She showed him pictures of her kids; three, one in college and the other two in high school. The ring she wore was the size of Gibraltar; she was always into flash. She stirred her drink and he lit her cigarette. It felt funny to him; talking to her after all these years. He ordered a cup of coffee.
He was always in love with her. Probably the reason his marriage didn’t work; too busy thinking of her. He knew she’d moved away. Lived in Kansas, or, Nebraska. Some flat state with open spaces. Married some rancher she’d met through a friend. Him? he stayed in the small town he grew up in. The same town where they used to go for walks together down by the river. Same place they’d eat ice cream cones in the summer time. And now, after thirty years, there she was. Right across from him in a Colorado bar. She hadn’t changed a bit. Still blonde, same green eyes, she had not gained a pound. Wanted to tell her that. He thought it might be in bad taste.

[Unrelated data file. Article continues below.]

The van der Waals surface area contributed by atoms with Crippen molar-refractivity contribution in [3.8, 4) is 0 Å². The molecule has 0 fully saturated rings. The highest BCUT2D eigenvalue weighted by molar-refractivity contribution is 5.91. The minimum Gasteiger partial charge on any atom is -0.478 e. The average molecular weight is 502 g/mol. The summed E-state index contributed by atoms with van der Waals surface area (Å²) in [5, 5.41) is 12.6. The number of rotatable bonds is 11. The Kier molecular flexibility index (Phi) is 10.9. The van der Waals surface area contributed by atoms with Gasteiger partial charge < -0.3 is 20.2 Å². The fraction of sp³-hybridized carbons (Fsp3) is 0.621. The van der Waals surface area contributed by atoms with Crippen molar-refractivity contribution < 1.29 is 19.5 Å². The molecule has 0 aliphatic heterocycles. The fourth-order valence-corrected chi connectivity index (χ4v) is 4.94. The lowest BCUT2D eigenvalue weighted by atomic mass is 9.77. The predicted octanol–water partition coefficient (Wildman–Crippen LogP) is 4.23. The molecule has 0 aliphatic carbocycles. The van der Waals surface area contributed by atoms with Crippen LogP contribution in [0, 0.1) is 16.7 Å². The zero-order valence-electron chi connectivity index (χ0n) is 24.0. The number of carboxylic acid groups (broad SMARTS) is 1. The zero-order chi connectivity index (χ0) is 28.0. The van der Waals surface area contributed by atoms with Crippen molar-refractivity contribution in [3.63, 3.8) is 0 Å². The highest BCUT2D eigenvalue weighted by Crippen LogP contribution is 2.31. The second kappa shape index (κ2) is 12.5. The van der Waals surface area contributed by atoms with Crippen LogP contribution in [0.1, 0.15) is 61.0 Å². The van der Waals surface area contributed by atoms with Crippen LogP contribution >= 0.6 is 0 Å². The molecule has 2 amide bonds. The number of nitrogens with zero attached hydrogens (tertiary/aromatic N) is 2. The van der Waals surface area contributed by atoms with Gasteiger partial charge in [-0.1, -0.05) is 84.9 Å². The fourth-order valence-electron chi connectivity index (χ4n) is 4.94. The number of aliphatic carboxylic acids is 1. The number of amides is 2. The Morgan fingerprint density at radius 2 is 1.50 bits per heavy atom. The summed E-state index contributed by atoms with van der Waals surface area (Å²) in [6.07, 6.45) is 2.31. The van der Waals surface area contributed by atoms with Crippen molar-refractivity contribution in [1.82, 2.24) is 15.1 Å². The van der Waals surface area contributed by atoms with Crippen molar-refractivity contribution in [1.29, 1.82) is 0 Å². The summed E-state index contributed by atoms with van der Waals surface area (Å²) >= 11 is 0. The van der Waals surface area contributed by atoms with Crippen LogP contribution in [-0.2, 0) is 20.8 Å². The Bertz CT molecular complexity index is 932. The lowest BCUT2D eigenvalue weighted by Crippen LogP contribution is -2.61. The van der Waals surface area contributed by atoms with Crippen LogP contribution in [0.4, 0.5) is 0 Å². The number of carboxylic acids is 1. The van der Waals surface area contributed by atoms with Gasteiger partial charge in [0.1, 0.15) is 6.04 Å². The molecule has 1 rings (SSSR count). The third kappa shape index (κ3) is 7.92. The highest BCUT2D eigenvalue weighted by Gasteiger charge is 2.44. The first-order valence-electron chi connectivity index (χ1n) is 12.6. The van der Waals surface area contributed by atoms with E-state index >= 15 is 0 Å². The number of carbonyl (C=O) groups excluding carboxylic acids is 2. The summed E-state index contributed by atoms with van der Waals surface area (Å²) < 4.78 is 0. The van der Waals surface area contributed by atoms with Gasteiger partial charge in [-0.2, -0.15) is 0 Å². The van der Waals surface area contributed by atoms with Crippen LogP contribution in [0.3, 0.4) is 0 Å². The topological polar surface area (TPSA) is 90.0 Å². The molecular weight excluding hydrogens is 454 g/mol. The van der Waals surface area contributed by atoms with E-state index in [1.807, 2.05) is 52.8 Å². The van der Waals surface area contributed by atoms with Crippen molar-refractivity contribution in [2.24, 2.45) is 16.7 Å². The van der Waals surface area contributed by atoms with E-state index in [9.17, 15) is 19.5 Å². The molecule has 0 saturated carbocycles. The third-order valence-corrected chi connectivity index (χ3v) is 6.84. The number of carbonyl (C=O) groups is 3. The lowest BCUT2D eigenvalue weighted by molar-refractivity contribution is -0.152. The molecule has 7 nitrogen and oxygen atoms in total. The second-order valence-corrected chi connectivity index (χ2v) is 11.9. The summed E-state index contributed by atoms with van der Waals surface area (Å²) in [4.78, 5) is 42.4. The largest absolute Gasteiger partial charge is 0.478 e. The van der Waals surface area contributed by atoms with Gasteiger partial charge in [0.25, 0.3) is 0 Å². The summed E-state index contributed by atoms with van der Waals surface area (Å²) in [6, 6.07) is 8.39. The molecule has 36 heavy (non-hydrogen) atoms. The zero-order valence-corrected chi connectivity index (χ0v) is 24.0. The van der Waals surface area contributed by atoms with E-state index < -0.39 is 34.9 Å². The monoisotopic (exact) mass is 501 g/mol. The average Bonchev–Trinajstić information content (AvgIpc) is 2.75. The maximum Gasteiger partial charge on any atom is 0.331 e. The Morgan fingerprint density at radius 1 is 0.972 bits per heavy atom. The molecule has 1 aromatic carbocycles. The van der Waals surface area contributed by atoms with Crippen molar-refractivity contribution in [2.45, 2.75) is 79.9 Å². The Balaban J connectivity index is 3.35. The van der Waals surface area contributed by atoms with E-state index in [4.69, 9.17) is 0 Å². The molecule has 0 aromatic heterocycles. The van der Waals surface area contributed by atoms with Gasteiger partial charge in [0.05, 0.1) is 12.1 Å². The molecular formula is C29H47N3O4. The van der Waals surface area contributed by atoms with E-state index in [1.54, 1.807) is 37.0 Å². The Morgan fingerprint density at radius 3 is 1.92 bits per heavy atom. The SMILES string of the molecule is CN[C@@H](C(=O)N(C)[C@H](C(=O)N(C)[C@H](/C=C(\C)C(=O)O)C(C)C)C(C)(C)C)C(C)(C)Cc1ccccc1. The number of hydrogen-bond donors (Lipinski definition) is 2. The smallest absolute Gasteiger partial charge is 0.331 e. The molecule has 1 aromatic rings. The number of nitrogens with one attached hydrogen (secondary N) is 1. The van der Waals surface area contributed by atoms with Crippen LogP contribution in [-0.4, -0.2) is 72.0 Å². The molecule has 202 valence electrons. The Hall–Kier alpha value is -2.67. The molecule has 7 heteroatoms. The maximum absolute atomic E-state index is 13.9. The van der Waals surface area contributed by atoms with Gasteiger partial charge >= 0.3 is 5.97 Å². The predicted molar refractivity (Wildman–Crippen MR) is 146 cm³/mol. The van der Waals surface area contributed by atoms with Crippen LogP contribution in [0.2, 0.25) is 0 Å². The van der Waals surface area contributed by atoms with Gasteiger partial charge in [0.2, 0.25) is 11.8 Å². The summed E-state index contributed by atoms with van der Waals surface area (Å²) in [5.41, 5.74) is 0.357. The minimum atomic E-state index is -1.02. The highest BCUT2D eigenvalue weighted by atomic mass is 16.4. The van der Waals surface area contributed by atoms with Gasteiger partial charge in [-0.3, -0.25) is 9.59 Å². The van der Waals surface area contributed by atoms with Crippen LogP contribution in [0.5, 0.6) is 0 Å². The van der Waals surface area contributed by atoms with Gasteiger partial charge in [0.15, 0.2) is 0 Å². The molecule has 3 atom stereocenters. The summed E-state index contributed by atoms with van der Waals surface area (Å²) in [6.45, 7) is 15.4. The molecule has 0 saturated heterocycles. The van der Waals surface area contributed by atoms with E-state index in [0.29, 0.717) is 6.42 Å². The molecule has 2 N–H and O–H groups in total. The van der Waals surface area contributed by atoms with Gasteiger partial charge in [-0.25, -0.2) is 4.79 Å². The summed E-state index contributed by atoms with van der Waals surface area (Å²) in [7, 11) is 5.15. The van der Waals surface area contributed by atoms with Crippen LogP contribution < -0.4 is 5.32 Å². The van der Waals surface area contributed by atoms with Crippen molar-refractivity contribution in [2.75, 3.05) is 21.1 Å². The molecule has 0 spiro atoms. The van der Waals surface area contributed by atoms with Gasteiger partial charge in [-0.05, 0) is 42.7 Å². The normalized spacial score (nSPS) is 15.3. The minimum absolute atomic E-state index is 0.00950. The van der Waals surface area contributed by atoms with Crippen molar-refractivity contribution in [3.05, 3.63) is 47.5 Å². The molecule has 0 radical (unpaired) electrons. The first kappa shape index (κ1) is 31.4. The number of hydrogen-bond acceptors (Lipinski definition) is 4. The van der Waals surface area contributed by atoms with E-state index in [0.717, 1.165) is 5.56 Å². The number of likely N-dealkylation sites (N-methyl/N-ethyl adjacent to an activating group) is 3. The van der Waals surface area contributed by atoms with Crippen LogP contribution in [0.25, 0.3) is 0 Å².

No kids. Lived in a trailer out on the South side of town. Surrounded by blacks and Mexicans. He didn’t tell her that. Thought he’d keep that to himself. He wanted so badly to hold her. Or, at least touch her hand. He settled for conversation.
What brings you to Denver?, she asked.
On my way to Vegas. Gonna give the black Jack tables a run. What’re you doing out here?
He’s got some kind of convention. A rodeo too. We’re always busy with something.
There was a long silence. They just looked at each other.
Well, it was good to see you, he said.
He walked back to his hotel room, turned on the television, and cried.